applying Finetti to IJ's decision to deny bondSummary of this case from Singh v. Barr
CIVIL ACTION NO. 3:17-0801
( ) MEMORANDUM
Petitioner, Evaristo Serrano-Vargas, a detainee of the Immigration and Customs Enforcement ("ICE"), currently confined in the Pike County Prison, Lords Valley, Pennsylvania, filed the above captioned petition for writ of habeas corpus, pursuant to 28 U.S.C. §2241. (Doc. 1, petition). Serrano-Vargas challenges his continued detention by ICE pending removal. Id. Specifically, he argues that his detention is "unconstitutional, unreasonable and well-beyond the limits to the statutes under which he is now detained." Id. He requests a constitutionally adequate bond hearing conducted by this court or release under supervision. Id. By Memorandum and Order dated May 18, 2018, the Court granted the habeas petition in part and ordered that Petitioner be afforded an individualized bond hearing before an immigration judge. (Docs. 11, 12).
Presently pending before the Court is Petitioner's motion to enforce this Court's May 18, 2018 Order directing that an immigration judge conduct an individualized bond hearing. (Doc. 23). On June 14, 2018, an immigration judge held a bond hearing and determined that Petitioner's continued detention was warranted because he is a danger to the community and a significant flight risk. Id. In his motion to enforce, Petitioner argues that he was not afforded an impartial individualized bond hearing, the immigration judge failed to hold the government to the burden of proof, and the immigration judge denied Petitioner due process. Id. Respondent argues that Petitioner is not entitled to further habeas corpus relief because the conduct of his bond hearing did not violate his due process rights. (Doc. 24). For the reasons set forth below, the Court will deny Petitioner's motion to enforce.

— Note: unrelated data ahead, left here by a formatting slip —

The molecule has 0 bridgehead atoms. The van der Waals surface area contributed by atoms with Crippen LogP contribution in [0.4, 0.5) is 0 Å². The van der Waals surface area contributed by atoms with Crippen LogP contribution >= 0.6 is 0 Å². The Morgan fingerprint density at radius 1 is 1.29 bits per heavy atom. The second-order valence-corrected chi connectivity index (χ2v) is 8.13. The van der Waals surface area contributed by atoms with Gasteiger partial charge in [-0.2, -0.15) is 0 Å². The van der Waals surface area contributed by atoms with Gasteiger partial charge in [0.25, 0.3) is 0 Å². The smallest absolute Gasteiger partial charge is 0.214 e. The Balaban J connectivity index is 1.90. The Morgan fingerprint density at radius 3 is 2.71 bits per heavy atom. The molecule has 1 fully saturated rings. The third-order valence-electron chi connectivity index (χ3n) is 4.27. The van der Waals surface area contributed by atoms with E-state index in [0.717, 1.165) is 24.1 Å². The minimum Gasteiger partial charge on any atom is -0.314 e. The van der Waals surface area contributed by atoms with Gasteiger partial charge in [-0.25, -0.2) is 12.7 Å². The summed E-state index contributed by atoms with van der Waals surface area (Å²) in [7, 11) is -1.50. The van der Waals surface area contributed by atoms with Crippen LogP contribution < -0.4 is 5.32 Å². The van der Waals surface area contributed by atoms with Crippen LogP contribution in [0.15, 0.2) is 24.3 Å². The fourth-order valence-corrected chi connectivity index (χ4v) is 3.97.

In his instant motion, Petitioner requests that this Court conduct its own bond hearing. (Doc. 23). In support, Petitioner argues that the immigration judge failed to comply with this Court's May 18, 2018 Order by not conducting an individualized bond hearing, failing to hold the government to the burden of proof, and denying Petitioner due process. Id. Respondent counters that Petitioner is not entitled to further habeas relief, as he has received due process. (Doc. 24).
The Middle District of Pennsylvania has previously confronted the narrow issue presented by Petitioner's motion to enforce. In Quinteros v. Sabol, No. 4:15-cv-02098, 2016 WL 6525295 (M.D. Pa. Nov. 3, 2016), the court stated as follows: